‘Strategies of Engagement’
Wide-ranging exhibit highlights 30 years of Carrie Mae Weems’ work
“Carrie Mae Weems: Strategies of Engagement,” showing at the Boston College McMullen Museum of Art through Dec. 13, displays a piercing, wide-ranging spectrum of the artist’s most evocative work. The two-floor exhibit covering Weems’ 30-year career will travel to Allentown Art Museum and others after its McMullen debut.
The exhibition begins, appropriately, with the themes of education. The initial series, “Constructing History,” shows pigment ink prints of Savannah College of Art and Design students reenacting famous photographs from history. “‘How did we get here?’ is a question [Weems] asks throughout her career,” says exhibition co-curator Asher Anderson. In addition to turning an eye to the past, the images expose the set around the photos, indicating how constructed our own histories are by the people behind the scenes.
In the room beyond, transparent muslin banners hanging from the ceiling depict photographs of The Hampton Institute, now Hampton University, an organization established in 1878, supposedly to educate black Americans. What resulted was more of a whitewashing process. Anderson says, “She’s exposing the role national institutions can play in perpetuating social norms.” As viewers walk among the muslins, which are large enough to obstruct movement, demanding reflection, Weems’ voice lists the mistreatment brought on the Hampton students. This too, illustrates the changing eye of history. In its time, the white founders considered the Hampton Institute a great success, and these images were displayed with pride. A contemporary eye shudders at the enthusiastic erasure of culture.
Arguably the most entrancing piece is “Lincoln, Lonnie, and Me: A Story in 5 Parts.” Hidden behind heavy velvet curtains, this installation garners an appropriately mysterious air. Inside, a ghostly projection shows, among other things, a re-enactment of the Kennedy assassination, a lament from Lonnie Graham on any hope of change and Weems’ wily trickster character who hisses, “I’m gonna shred you. I’m gonna kill you. I’m gonna brand you. And I’m gonna destroy you, cuz I know you.”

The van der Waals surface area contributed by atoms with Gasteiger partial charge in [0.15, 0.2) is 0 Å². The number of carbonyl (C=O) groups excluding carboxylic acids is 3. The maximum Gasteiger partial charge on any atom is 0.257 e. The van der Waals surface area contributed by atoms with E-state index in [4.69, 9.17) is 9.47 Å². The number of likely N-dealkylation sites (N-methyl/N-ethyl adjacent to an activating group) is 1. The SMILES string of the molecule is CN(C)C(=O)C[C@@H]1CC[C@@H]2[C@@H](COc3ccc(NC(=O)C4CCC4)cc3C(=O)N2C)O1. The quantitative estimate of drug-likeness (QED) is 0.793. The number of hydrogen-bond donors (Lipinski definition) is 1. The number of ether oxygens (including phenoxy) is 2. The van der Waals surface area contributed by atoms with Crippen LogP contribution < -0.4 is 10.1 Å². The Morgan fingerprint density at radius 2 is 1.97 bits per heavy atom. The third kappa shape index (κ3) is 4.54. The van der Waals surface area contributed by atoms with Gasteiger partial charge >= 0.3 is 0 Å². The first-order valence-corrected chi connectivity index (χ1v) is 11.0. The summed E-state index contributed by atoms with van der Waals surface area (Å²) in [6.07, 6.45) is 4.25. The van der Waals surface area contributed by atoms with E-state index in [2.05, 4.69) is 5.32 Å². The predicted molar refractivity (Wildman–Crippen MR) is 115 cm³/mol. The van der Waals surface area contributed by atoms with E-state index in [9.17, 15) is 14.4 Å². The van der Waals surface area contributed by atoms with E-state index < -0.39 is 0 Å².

Upstairs, Weems’ early work is shown beside her most recent work, each ringing more relevant than ever. A series of small household objects shows seemingly harmless items that perpetuate racial stereotypes. It’s a stark reminder that small, normalized micro-aggressions are some of the most dangerous.
In another room, a series called “All the Boys” depicts smoky, blurred pigment ink prints of black boys in hoodies. They incite recognition, though their faces are too indistinct to be identified. Co-curator Robin Lydenberg says, “We look, but we don’t really see these young black men, we don’t see their humanity.”
It’s fortunate that “Strategies of Engagement” runs through December, because multiple visits are necessary to absorb 30 years of Weems’ innovative and often heart-wrenching work. Paired with the catalogue of scholarly analyses from Boston College faculty, the exhibit presents Bostonians with a rare and wonderful opportunity to sit with and study a great black contemporary artist over several months.